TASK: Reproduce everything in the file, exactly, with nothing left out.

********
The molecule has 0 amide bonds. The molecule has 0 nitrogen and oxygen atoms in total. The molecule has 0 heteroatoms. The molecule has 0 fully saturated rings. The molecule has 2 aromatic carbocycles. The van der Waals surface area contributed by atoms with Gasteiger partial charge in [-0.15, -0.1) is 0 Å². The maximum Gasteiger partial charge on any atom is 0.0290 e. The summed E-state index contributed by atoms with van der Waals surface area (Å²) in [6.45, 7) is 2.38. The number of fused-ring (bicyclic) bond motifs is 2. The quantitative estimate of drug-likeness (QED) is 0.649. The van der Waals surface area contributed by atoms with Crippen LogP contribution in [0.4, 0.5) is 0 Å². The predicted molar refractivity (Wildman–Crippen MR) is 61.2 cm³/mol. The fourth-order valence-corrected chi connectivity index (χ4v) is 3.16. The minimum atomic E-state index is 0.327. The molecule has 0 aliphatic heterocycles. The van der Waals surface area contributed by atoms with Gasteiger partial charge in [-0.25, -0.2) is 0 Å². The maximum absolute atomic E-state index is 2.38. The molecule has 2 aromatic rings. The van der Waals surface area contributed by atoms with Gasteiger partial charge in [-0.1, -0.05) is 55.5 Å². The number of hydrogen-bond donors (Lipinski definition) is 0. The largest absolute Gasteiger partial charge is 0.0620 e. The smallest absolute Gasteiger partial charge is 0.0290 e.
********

The molecule has 0 amide bonds. The molecule has 0 nitrogen and oxygen atoms in total. The molecule has 0 heteroatoms. The molecule has 0 fully saturated rings. The molecule has 2 aromatic carbocycles. The van der Waals surface area contributed by atoms with Gasteiger partial charge in [-0.15, -0.1) is 0 Å². The maximum Gasteiger partial charge on any atom is 0.0290 e. The summed E-state index contributed by atoms with van der Waals surface area (Å²) in [6.45, 7) is 2.38. The number of fused-ring (bicyclic) bond motifs is 2. The quantitative estimate of drug-likeness (QED) is 0.649. The van der Waals surface area contributed by atoms with Crippen LogP contribution in [0.4, 0.5) is 0 Å². The predicted molar refractivity (Wildman–Crippen MR) is 61.2 cm³/mol. The fourth-order valence-corrected chi connectivity index (χ4v) is 3.16. The minimum atomic E-state index is 0.327. The molecule has 0 aliphatic heterocycles. The van der Waals surface area contributed by atoms with Gasteiger partial charge in [-0.25, -0.2) is 0 Å². The maximum absolute atomic E-state index is 2.38. The molecule has 2 aromatic rings. The van der Waals surface area contributed by atoms with Gasteiger partial charge in [-0.1, -0.05) is 55.5 Å². The number of hydrogen-bond donors (Lipinski definition) is 0. The largest absolute Gasteiger partial charge is 0.0620 e. The smallest absolute Gasteiger partial charge is 0.0290 e.